Kyoto has failed, we must rethink climate change policy

Gwyn Prins

The world must follow Japan in a radical rethink of climate change policy.

The global economy is not decarbonising — it is recarbonising

There must be a much larger commitment to fundamental energy technology R &D

A gale is lashing orthodox climate policy. This week, an article was published in the journal Nature that should shake the certainty of anyone who assumes that the Kyoto protocol approach is the sensible way to go, and that signing the accord is a responsible step for the United States to take.

Three climate experts offer some inconvenient truths. Roger Pielke, Tom Wigley and Christopher Green are far from being climate change sceptics, but they are vigorous heretics about some of the orthodoxy of the debate. They show it is even more urgent than we thought to abandon the failed Kyoto strategy and move quickly to policies which might actually reduce carbon emissions. Any workable strategy has to include India and China: Kyoto did not. As they rapidly industrialise and reduce poverty, their CO{-2} emissions will rise — by as much as 13 per cent a year for the period from 2000 to 2010, in the case of China.

The Nature piece is titled “Dangerous assumptions”. The most dangerous assumption is how all the scenarios that the U.N. Intergovernmental Panel on Climate Change (IPCC) has published have a built-in assumption that misleads us about the magnitude of the emissions challenge. It shows that the technological challenge is at least twice as big as people believe. So this is where the rubber hits the road.

The IPCC has assumed that about three-quarters of the emissions reduction required to stabilise CO{-2} will occur “spontaneously”. It would arrive as a free rider on the back of the well-documented trend which indicates that, after an initial upswing, the energy intensity of industrial societies has a record of impressive and continuous decline. What does that mean?

Energy intensity is an elegant and potent function which shows the relationship, over time, between a standardised unit of production — say £1,000 of gross domestic product — and the amount of energy used to make it. Until recently, mature industrial economies have become less energy-intensive: through greater efficiency they have used less and less energy per unit of production during the later 20th century. Japan is the world leader in this respect.

But “Dangerous assumptions” shows that, globally, this is no longer the case. Principally because of the rapid industrialisation of India and China, reduction in energy intensity has levelled out or reversed in recent years. The global economy is not decarbonising — it is recarbonising. This was noticed by the experts in the IPCC but not reported in its Summary for Policymakers, the politically negotiated document mostly read by politicians and journalists. If the free rider of decarbonisation is not available, the challenge to move quickly to a radically different type of global climate policy is all the greater. What would a materially effective policy do? It would break the link between poverty reduction and carbon emission. It would recognise that the developing world needs to consume — and will consume — more energy, not less. It would recognise that attempting to control human-created carbon emissions by setting binding output targets and relying on artificial carbon markets and dodgy offsets, as Kyoto does, has not and never will work.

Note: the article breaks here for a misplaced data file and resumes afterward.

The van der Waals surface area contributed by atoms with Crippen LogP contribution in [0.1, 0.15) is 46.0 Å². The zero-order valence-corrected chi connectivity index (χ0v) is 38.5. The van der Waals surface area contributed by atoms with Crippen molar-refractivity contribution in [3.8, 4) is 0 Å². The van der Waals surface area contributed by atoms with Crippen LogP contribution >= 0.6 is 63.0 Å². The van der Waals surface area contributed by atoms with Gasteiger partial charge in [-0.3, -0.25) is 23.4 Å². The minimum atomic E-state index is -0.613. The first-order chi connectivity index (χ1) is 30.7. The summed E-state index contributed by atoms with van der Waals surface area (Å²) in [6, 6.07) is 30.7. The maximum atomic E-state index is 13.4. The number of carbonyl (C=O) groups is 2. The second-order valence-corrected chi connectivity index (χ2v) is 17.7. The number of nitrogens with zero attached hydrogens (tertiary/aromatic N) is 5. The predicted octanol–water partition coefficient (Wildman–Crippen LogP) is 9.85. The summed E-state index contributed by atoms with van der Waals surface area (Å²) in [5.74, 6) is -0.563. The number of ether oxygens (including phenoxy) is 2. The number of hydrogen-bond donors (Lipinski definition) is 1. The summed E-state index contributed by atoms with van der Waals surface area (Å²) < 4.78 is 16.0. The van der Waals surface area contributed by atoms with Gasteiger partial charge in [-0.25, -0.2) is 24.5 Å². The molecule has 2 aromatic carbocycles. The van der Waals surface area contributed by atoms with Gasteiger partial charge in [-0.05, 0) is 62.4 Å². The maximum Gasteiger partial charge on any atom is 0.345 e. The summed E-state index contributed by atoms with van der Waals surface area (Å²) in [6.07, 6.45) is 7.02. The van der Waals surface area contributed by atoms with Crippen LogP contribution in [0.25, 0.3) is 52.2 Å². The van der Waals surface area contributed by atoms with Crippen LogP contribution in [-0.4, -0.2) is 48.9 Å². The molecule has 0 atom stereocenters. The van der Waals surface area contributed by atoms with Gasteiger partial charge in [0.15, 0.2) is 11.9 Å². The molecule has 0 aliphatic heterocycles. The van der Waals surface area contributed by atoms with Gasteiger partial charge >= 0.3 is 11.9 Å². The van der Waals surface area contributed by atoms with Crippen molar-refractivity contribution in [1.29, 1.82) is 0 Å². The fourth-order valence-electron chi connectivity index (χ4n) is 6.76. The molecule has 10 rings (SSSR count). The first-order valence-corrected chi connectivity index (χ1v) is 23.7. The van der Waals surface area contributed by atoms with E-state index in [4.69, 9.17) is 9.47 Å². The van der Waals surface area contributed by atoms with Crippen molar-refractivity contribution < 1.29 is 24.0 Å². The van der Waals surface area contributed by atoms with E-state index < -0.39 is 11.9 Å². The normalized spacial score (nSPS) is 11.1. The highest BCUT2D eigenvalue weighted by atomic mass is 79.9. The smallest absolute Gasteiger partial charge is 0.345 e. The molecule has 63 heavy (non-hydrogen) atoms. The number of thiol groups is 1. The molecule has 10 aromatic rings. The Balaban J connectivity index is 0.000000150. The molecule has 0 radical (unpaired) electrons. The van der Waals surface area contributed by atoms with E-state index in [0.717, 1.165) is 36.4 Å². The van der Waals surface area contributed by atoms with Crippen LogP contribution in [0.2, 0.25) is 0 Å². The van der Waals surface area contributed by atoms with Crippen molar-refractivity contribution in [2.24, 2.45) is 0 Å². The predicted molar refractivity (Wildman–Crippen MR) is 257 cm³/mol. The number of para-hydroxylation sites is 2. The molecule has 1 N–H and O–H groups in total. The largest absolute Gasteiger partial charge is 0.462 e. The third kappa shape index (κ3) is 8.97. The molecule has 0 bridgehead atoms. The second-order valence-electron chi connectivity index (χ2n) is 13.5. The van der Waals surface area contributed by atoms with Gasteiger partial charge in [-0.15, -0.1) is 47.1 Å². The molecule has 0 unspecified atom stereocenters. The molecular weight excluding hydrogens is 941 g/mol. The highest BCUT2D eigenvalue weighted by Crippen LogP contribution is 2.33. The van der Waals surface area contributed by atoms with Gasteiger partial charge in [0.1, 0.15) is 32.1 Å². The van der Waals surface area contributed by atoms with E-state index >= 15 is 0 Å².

Such policy would shift to the input side, and concentrate on radical improvements in the production and use of energy. It would focus first on the sectors of all economies that are the heaviest consumers of energy: power generation, building, cement and metals production. The sectors that western environmentalists have prioritised hitherto, such as road and air transport, should be much further down the list. If all automobile use in the U.S. stopped tonight, the reduction in global emissions would be less than six per cent. Instead, there must be a much larger commitment to fundamental energy technology research and development.

Is there any hope of this happening? Fortunately, there is. At the Bali climate conference in 2007, the geopolitical centre of gravity for climate policy shifted decisively away from the Kyoto enthusiasts, such as Al Gore and the EU, to the Pacific. Despite the headlines about the superficial isolation of the U.S. because of its continuing refusal to sign Kyoto, on deeper matters the U.S. was not alone, and certainly not on the need for a fundamental rethink of climate policy, of which all the presidential campaigns are becoming aware.

The shape of the future agenda may reside with Japan. Supported by other Pacific powers, it is leading a profound shift to an approach emphasising radical improvements in energy intensity. This concentrates initially on the most energy-intensive sectors, with ambitious plans for both technology research and development and technology transfer to help China and India reduce the impact of their programmes of coal burning, which are an inescapable feature of the next 30 years. CO{-2} targets, which evidence shows do not work as mandatory drivers of policy, can remain as helpful indicative guides.

This strategy will be a centrepiece of July’s meeting of the G-8 near Hokkaido. The vital importance of the tree-shaking analysis in Nature is that it gives reasons for anybody who takes climate policy seriously — and not just as a surrogate for playing other sorts of political games — to welcome and follow these Japanese guides, travelling the hard but necessary road from Kyoto to Hokkaido.

( Gwyn Prins is a professor at the London School of Economics & Political Science and is co-author with Steve Rayner of The Wrong Trousers: Radically Rethinking Climate Policy (James Martin Inst./Mackinder Centre). )

Recommended for you